Carol’s Story of Resilience

| December 10, 2014 | 0 Comments

 

“The greatest glory in living lies not in never falling,
but in rising every time we fall.”  Nelson Mandela

Resilience – one of life’s greatest success qualities. The ability to rise every time we fall and recover from life’s trials and tribulations is a common theme of those who really live life to the fullest.  The stories and examples of resilience abound us. Frank O’Dea, the co-founder of Second Cup Coffee Franchise in Canada, went from destitute homelessness to a super successful entrepreneur.  His alcoholism led him to living on the streets in his early twenties.  He eventually made a conscious decision to get away from life on the streets. The pain of his past put him there which led to more pain until finally he had enough and he chose a new track to run on.  Resilience kicked in for Frank. With many other decisions and positive actions, Frank O’Dea changed his life and the lives of millions of Canadians (those who enjoy Second Cup coffee and products, plus franchise employees) in the process.

Then there are the resilience stories and testimonials of Tony Robbins, Og Mandino, Oprah Winfrey, Sir Paul McCartney, Sir Richard Branson and Arnel Pineda of the rock band sensation Journey.  The one thing they all have in common: their ability to bounce back, rise up, and make life changes no matter what happened to them.  Reading their stories is inspiring and can often lift us from the depths of despair.  You know people as well, who have bounced back from adversity and beat the odds in life.

Here is the story of a successful lady that I know:

–          She had a baby at age 16 and got kicked out of her parent’s house; they wanted her to leave if she didn’t have an abortion.

–          She lived with her boyfriend until he was cheating on her; then she went into foster care.

–          Her son had club feet when he was born, because of the stress she endured during pregnancy

–          She lost 25 pounds and was told he wouldn’t walk without an aid and that he would never be able to wear skates. He walked, however, at age 3 and by age 10 he wore skates!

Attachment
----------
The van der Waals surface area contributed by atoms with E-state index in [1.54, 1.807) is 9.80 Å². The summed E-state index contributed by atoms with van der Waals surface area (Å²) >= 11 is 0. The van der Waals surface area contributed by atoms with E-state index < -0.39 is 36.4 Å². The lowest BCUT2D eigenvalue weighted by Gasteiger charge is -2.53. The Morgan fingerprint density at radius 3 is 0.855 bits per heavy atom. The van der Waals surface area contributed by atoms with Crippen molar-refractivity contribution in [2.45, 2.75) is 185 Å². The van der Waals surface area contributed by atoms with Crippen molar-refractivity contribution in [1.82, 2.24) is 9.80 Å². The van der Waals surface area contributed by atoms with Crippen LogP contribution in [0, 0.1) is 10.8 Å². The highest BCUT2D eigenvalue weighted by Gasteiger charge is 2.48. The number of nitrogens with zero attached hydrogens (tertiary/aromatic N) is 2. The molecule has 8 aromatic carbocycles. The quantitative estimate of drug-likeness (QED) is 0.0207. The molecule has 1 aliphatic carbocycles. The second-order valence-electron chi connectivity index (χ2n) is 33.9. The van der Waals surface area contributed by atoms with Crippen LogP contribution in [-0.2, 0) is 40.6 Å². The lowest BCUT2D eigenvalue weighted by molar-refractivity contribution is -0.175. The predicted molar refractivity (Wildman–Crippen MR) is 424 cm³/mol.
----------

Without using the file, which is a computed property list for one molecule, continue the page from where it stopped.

–          She had to do very painful exercises with him 3 times daily.  He would scream in excruciating pain during these exercises.

–          She had to quit high school the first year after he was born because of the trips to the children’s hospital, 2100 kilometers away. He required a hospital visit every 10 days for cast changes and surgeries.

–          She persisted and by 13, her son he was on the all star hockey team and soccer team.

–          Her boy was not her only focus. She often blamed herself for his club feet.

–          She promised him though, that they would not give up until he could do everything other boys could.

–          When her son turned 15, she began to hate her parents. She stopped speaking to them.

–          Seeing her son going through difficult stuff at that delicate age and to think of him being on his own would never cross her mind.

–          She went into counseling and went through a difficult time when she needed her family most. She wanted her parents to apologize and say what they did was wrong but it never happened.

–          She chose to work through counseling and to let the hurt go over time because if not it would have made her a bitter person.

–          Today, her boy is 20 years old and works successfully as a field millwright.

–          She never had a good relationship with her father because he was violent with her mom and drank a lot.

–          Today, things are different though. Her dad is remarried to a lovely lady and her mom is also remarried to an awesome man. She is now close to her mom now and she says “all this made me smarter and wiser and I like me! J”

–          She works extremely hard for everything she has acquired because of these life experiences; plus she does not back down from any challenges.

–          Further, she is married to an awesome husband and she works with kids and teenagers. Her thoughts on working with youth: “I just want to help teens to be honest and to believe in themselves no matter where they have come from or what they did. They need to be inspired and I think today parents do not put in enough parenting anymore. Someone needs to guide the teenagers, even if it only happens sometimes by a stranger; it’s better than never being believed in.”

We could all learn a few life lessons in resilience from Carol. No matter what has happened, you can bounce back.  And maybe, just maybe, life was happening for you, not to you. What they say is true: when the student is ready, the “teacher” will appear.  Be ready, and use the stories and testimonials combined with your own life experiences, to rebound from whatever cards the dealer of life places in your hand.

Make it a great day, no matter what!

Paul M White

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Category: Resilience

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Paul White, Work-Life Balance and Mental Health Expert Helping You Catch Life Balance and Create Greater Results!

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